1. How are emerging technologies transforming the nature of human work and the set of skills that enable humans to thrive in the digital economy?

2. How can we shape and catalyze technological innovation to complement and augment human potential?

3. How can our civic institutions ensure that the gains from tehse emerging innovations contribute to equality of opportunity, social inclusion, and shared prosperity?

We can surely expect MIT to remain not only at the forefront of the technological developments that drive and enable the Internet of Things and the wider digital revolution, but to also help lead the conversations and decisions that need to be happening now, and into the future. This is responsible leadership in action.

Putting our (human) heads together

It is an interesting paradox that people are simultaneously hopeful about the potential of full-scale automation, and still very much struggling with the increasing pace of change and what that means for the skills they need. At the IoT Talent Consortium meeting, everyone seemed to agree that the shifts in mindset and, in many cases, the organizational culture and societal values, are struggling to keep up as well. There remains a lot of speculation about what it mean when the true digital natives, so-called, are entering not only the customer base but also the workforce. As the IoT moves from phenomenal to inevitable, more nuanced questions arise. Of the many sources of nervousness, if not full-blown pessimism, are the issues of security, safety and integrity, and their implications. Are we really ready to deal confidently and competently with all this? Watching our daily news feeds, one has to wonder!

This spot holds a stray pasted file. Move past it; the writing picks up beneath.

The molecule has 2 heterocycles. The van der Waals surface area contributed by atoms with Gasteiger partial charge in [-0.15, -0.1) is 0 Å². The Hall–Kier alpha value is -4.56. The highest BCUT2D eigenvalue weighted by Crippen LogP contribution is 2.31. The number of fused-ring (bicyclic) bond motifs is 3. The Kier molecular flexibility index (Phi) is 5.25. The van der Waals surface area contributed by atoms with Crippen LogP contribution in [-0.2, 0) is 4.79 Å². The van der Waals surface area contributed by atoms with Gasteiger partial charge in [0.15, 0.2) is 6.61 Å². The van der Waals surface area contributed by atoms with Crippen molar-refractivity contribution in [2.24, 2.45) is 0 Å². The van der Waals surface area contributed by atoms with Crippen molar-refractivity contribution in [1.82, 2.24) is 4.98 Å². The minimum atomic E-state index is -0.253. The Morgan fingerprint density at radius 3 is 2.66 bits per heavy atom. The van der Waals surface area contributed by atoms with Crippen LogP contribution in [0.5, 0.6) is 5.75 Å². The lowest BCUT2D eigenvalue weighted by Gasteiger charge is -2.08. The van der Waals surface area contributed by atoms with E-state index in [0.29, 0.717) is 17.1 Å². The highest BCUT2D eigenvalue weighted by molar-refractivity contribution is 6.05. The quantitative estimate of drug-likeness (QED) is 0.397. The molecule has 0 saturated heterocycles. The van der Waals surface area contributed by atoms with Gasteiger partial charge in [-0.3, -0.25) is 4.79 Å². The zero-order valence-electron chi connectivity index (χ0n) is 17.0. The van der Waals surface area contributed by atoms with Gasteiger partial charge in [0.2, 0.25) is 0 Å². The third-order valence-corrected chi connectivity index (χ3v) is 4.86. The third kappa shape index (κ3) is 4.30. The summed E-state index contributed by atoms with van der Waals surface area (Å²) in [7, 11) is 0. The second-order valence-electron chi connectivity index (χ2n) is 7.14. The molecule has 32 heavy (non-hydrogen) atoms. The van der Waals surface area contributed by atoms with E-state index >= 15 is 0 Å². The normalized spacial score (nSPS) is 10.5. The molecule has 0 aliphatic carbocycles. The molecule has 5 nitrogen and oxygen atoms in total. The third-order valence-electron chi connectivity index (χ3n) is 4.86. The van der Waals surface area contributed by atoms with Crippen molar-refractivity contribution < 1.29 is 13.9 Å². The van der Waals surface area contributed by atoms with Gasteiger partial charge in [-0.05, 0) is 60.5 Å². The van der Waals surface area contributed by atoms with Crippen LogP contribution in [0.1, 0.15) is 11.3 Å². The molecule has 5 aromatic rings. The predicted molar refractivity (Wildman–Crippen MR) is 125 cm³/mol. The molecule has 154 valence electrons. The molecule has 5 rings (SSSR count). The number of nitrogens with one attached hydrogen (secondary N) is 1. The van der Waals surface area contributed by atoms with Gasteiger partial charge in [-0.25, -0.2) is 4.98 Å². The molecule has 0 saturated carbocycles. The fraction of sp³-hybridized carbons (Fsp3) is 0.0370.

These and myriad other tough questions need to be tackled methodically and systemically. That’s why groups like the IoT Talent Consortium are key to solving these challenges. An interesting observation that many people at the meeting shared was that, even here, we were talking about being connected and online, but we all recognized and appreciated the value and importance of getting together in person to explore the topics, share knowledge and experience, and collaborate. We are already planning the next in-person IoT Talent Consortium members meeting, which will be hosted by Rockwell Automation at their headquarters in Milwaukee, Wisconsin in May 2019, and will provide a fantastic opportunity to see firsthand the invention of the future of manufacturing.

If you are concerned and interested in these issues and would like to join a unique industry-academia collaboration focused on building partnerships and solutions around these challenges, read more about the IoT Talent Consortium’s membership opportunities.

Peter Hirst is Associate Dean for Executive Education at the MIT Sloan School of Management and a founding board member of the IoT Talent Consortium.